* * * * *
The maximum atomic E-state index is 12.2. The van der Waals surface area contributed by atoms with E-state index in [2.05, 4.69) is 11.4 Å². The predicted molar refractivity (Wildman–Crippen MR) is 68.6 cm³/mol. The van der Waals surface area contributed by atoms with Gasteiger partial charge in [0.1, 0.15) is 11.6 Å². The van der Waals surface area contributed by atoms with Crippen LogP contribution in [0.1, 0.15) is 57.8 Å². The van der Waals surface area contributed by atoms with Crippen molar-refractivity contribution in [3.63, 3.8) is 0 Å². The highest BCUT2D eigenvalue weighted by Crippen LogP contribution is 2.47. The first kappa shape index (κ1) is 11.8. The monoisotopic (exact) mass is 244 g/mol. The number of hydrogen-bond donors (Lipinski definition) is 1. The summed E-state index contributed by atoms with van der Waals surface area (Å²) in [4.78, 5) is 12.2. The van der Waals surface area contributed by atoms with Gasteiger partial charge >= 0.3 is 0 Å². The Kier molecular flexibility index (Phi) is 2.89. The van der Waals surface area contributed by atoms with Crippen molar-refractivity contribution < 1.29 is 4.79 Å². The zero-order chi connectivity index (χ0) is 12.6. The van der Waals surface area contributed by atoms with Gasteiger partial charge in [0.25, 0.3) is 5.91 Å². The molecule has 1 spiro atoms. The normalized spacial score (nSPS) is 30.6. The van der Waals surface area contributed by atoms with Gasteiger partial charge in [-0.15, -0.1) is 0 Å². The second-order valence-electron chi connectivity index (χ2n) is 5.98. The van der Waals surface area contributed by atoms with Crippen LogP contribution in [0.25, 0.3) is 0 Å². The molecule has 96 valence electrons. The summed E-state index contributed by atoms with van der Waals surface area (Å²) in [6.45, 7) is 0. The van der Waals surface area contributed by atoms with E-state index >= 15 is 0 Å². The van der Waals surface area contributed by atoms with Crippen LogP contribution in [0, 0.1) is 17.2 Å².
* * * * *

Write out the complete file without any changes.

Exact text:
The maximum atomic E-state index is 12.2. The van der Waals surface area contributed by atoms with E-state index in [2.05, 4.69) is 11.4 Å². The predicted molar refractivity (Wildman–Crippen MR) is 68.6 cm³/mol. The van der Waals surface area contributed by atoms with Gasteiger partial charge in [0.1, 0.15) is 11.6 Å². The van der Waals surface area contributed by atoms with Crippen LogP contribution in [0.1, 0.15) is 57.8 Å². The van der Waals surface area contributed by atoms with Crippen molar-refractivity contribution in [3.63, 3.8) is 0 Å². The highest BCUT2D eigenvalue weighted by Crippen LogP contribution is 2.47. The first kappa shape index (κ1) is 11.8. The monoisotopic (exact) mass is 244 g/mol. The number of hydrogen-bond donors (Lipinski definition) is 1. The summed E-state index contributed by atoms with van der Waals surface area (Å²) in [4.78, 5) is 12.2. The van der Waals surface area contributed by atoms with Gasteiger partial charge >= 0.3 is 0 Å². The Kier molecular flexibility index (Phi) is 2.89. The van der Waals surface area contributed by atoms with Crippen molar-refractivity contribution < 1.29 is 4.79 Å². The zero-order chi connectivity index (χ0) is 12.6. The van der Waals surface area contributed by atoms with Gasteiger partial charge in [0.25, 0.3) is 5.91 Å². The molecule has 1 spiro atoms. The normalized spacial score (nSPS) is 30.6. The van der Waals surface area contributed by atoms with Gasteiger partial charge in [-0.15, -0.1) is 0 Å². The second-order valence-electron chi connectivity index (χ2n) is 5.98. The van der Waals surface area contributed by atoms with Crippen LogP contribution in [0.25, 0.3) is 0 Å². The molecule has 96 valence electrons. The summed E-state index contributed by atoms with van der Waals surface area (Å²) in [6.45, 7) is 0. The van der Waals surface area contributed by atoms with E-state index >= 15 is 0 Å². The van der Waals surface area contributed by atoms with Crippen LogP contribution in [0, 0.1) is 17.2 Å².